MusicMusic Features

Vic Chesnutt Interview from 1999

Since Vic Chesnutt’s passing, Flagpole has received several inquiries from his fans hoping to revisit our 1999 interview with Chesnutt. Our web archive doesn’t go quite that far back, but we were able to unearth the interview and have reproduced it below in its entirety. Here is the two-part article by Travis Nichols titled “It Weren’t Supernatural” which originally ran in October of 1999.

For over 10 years, Vic Chesnutt has been blending country music’s heartbreak with Wallace Stevens’ poetic panache to form a truly original brand of folk pop that has earned him titles ranging from “The New Dylan” to “The Folk Faulkner.” From his first album Little released on Texas Hotel Records in 1988 to the most recent Capricorn release The Salesman and Bernadette, Chesnutt has accumulated a catalogue of bizarre poetry that fans fiercely hold dear and other artists fawn over. Sitting out on the porch of his house on a rainy Monday afternoon, Flagpole writer Travis Nichols spoke with Chesnutt about his first ukulele, the creative process and “The Night The Lights Went Out in Georgia.”

Vic Chesnutt: Are you okay, are you cold out here?

Flagpole: No, I’m fine. I’m actually kind of hot from walking here.

Vic Chesnutt

VC: Because if you got all soaking wet, we can go upstairs. It’s warmer upstairs.

FP: Thanks, I’m really fine.

VC: Okay.

FP: I guess I’ll just go ahead and get to the meat.

VC: Yeah, do that.

FP: Well, for you how does a song differ from straight conversation or something like a short story as a form of communication?

VC: Well… it’s um, it’s funny about that. It’s different from conversation, because for me I’m alone when I do it. I’m by myself most of the time when I write songs. When I do work with other people we’re not talking. We’re not chronicling conversation and writing that down; we’re talking about ideas or stories or something like that, so it’s not like a normal conversation. It’s also funny because I know a lot of people who write songs, and when you hear them talk they’re brilliant, but then their songs suck, and you think why? They’re such brilliant conversationalists why can’t they write decent songs? I don’t know the answer why they sometimes can’t do that. They ask me for advice sometimes, and I say, “Goddamn, just tape yourself at a party and sing that, cause that’s brilliant.” But then when they get down to writing songs they get in this tense way, and they think, “Oh, I’ve got to say something brilliant.” There’s a lot of pressure on songwriters sometimes to make each song they write have power or be the greatest song ever written or something. And that was the way I was when I first started writing songs a long time ago. When I was a kid, you know, I wanted to do that. I wanted every song to be brilliant. I’d write love songs, ’cause that’s all I knew, and it was a heavy responsibility. Now I just try and spew it out.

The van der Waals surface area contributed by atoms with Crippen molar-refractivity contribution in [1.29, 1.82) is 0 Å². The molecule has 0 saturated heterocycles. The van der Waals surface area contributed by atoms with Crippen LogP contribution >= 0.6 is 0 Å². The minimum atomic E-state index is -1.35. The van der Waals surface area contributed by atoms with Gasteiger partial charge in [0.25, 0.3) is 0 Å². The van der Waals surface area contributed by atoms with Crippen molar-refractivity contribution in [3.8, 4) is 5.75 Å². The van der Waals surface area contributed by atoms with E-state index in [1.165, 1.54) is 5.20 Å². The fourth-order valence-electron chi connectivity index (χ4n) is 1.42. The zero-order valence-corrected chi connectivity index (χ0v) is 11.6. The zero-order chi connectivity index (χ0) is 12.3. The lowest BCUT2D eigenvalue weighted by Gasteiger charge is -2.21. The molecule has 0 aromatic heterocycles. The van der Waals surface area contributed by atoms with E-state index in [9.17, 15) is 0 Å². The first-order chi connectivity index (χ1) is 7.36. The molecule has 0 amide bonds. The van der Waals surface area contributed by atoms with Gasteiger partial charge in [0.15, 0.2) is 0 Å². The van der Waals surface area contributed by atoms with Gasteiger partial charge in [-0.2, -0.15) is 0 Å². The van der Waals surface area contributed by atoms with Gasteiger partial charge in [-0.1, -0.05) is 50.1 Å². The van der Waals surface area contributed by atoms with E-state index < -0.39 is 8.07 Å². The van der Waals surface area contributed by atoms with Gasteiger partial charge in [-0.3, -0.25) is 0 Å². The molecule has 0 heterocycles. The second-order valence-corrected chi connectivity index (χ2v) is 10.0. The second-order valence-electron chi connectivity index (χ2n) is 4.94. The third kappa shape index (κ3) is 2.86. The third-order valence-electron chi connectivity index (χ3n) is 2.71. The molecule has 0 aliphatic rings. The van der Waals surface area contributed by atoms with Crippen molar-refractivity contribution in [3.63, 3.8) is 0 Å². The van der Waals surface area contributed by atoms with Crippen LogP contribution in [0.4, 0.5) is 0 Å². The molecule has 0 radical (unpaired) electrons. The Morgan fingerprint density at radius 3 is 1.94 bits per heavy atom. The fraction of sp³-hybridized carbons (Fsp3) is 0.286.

It doesn’t come from where conversation comes from, I don’t think. It has a lot more hocus pocus. It’s like alchemy in a lot of ways. You know, in a laboratory, pouring this and that and seeing what color it turns and going from there. There’s a lot of research involved in my case. Research and development.

FP: How do you mean?

VC: Reading and studying my environment, things like that. It’s always an investigative process to start to get the songs to shake down in my case. When my songs shake down, it’s when I’ve made the discovery. I’ve been investigating for a week or two, trying to find out exactly what it is that makes whatever I’m trying to get at pop. What it is when I see the old lady, when I see her walking by, what she tells me. What pops about it, you know? So that’s why it’s like research and development.

FP: So it’s got that scientific aspect and also this magic?

VC: Yeah, there’s a lot of hocus pocus. You know, magicians don’t just throw it out there. There’s a lot of human nature involved – science, optics and anthropological research, you know. Studying what makes people do what they do. And I do that. I study that. I’m not saying that for every little song that I do I spend weeks on end researching. I do a lot of – like I said before – spewing, but it all comes from somewhere. It’s like I’ve got this little pouch, and I’m stuffing things in it and then it swells and sometimes it spews and pops and things come out. A lot of times I’ve got to go searching through it, picking through it and adding to it for long periods of time ’till there’s enough there to hold up.

FP: After you’ve been working a while and you finally get the moment right, do you just leave it, or do you do a lot of revision afterwards?